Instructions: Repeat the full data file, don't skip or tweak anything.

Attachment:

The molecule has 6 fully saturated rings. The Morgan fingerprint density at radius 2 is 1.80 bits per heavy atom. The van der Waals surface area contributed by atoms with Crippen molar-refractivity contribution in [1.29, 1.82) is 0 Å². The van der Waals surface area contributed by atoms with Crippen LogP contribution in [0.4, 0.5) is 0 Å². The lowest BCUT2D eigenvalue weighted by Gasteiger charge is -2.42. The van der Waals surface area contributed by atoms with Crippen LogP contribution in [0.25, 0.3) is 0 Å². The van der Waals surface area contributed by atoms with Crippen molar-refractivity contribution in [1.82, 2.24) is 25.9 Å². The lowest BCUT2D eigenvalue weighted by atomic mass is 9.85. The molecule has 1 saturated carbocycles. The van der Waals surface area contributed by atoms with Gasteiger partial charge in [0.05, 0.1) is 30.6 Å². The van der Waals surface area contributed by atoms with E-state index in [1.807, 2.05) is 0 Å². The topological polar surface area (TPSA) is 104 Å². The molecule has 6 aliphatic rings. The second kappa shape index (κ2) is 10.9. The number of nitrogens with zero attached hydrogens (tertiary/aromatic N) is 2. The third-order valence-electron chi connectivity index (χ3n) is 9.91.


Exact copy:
The molecule has 6 fully saturated rings. The Morgan fingerprint density at radius 2 is 1.80 bits per heavy atom. The van der Waals surface area contributed by atoms with Crippen molar-refractivity contribution in [1.29, 1.82) is 0 Å². The van der Waals surface area contributed by atoms with Crippen LogP contribution in [0.4, 0.5) is 0 Å². The lowest BCUT2D eigenvalue weighted by Gasteiger charge is -2.42. The van der Waals surface area contributed by atoms with Crippen LogP contribution in [0.25, 0.3) is 0 Å². The van der Waals surface area contributed by atoms with Crippen molar-refractivity contribution in [1.82, 2.24) is 25.9 Å². The lowest BCUT2D eigenvalue weighted by atomic mass is 9.85. The molecule has 1 saturated carbocycles. The van der Waals surface area contributed by atoms with Gasteiger partial charge in [0.05, 0.1) is 30.6 Å². The van der Waals surface area contributed by atoms with E-state index in [1.807, 2.05) is 0 Å². The topological polar surface area (TPSA) is 104 Å². The molecule has 6 aliphatic rings. The second kappa shape index (κ2) is 10.9. The number of nitrogens with zero attached hydrogens (tertiary/aromatic N) is 2. The third-order valence-electron chi connectivity index (χ3n) is 9.91.